Jack and Lucky #3

Posted: Wednesday, March 7, 2007
By: Steve Saville

Cover of Jack and Lucky #3 Creator(s): Anthony Hon
Publishers: Motenai Comics
From: USA
Price: $2.00

Don’t be put off by the uninspiring cover of this comic what lies within is well worth the couple of bucks cover price. Hon presents us with two stories here, one is heavily autobiographical and the other [and first] the third part in his ongoing series about a man and his gigantic, semi human cat.

The most appealing aspect of this latest chapter in the lives of Jack and Lucky is the parallelism of the narrative. This is extremely well handled and splendidly paced throughout. What we have then are two plots that run parallel to each other complementing, contrasting and at times predicting each other. As Jack goes through the nerves of those embarrassing moments that precede the initial first romp with a date his cat Lucky is outside in the yard involved in a violent struggle with Freddy a small, yappy [but also demonic] dog.

The tension between sexual foreplay and the violence in the yard makes for a great read. And in the end the difference between the two become•well just a little blurred.

As a character Lucky doesn’t really work for me. He is huge and almost human which is fine it’s just that the drawing of him seems to lack the imagination that an unusual character such as this deserves. On the other hand the human characters, male and female, are wonderful and totally believable; especially Jack who is struggling to gain control over a situation that is beginning to escalate to places beyond his comprehension.

The art work is bold with a nice confident use of black which adds a nice depth to many of the panels.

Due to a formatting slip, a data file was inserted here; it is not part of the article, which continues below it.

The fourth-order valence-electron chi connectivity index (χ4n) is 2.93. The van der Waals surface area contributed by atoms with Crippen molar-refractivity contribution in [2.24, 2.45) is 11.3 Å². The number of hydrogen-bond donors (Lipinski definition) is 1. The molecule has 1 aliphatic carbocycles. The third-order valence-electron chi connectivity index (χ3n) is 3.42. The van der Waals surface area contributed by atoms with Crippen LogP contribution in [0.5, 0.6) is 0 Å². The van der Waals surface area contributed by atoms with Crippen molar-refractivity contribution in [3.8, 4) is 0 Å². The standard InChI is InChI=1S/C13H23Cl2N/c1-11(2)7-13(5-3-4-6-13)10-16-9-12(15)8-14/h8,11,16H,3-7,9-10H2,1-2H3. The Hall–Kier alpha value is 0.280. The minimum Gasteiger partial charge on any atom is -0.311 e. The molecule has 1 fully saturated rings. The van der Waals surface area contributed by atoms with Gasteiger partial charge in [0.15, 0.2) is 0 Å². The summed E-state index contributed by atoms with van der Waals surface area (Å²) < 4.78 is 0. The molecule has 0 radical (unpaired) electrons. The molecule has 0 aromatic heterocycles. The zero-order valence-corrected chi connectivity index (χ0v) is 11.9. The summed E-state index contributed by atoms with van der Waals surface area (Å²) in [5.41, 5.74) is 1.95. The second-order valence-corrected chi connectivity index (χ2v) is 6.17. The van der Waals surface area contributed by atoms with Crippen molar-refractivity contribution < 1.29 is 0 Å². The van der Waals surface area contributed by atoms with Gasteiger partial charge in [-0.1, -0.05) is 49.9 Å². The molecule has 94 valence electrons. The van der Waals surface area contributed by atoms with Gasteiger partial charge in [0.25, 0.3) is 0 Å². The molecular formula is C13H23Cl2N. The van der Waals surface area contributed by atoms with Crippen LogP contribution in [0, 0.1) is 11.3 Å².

The second story ‘Drown’ is yet another tale of ‘comics are my therapy for dealing with my unhappy childhood’ sort of thing. Heavily autobiographical, Hon attempts to explain to us, as readers, that his ineptitude as an adult is the result of his pushy parents. Normally I find these kind of comics a little tedious and feel like shouting ‘get over it’ to the creator but I am pleased to say that this particular variation on a popular theme manages to draw back from the brink of maudlin, self indulgent ‘woe is me’ drivel because of Hon’s awareness that he is an adult and the way he lays enough hints that his current and future situation is, at least partially, in his hands, and right now he has decided to use those hands to create comics. Fair enough.

The comic rounds off with a large single frame page of a topless girl wearing a cowboy hat riding a huge tongue. I found this to be worryingly appealing and spent far too long looking at it.

In a Word: Toothy.

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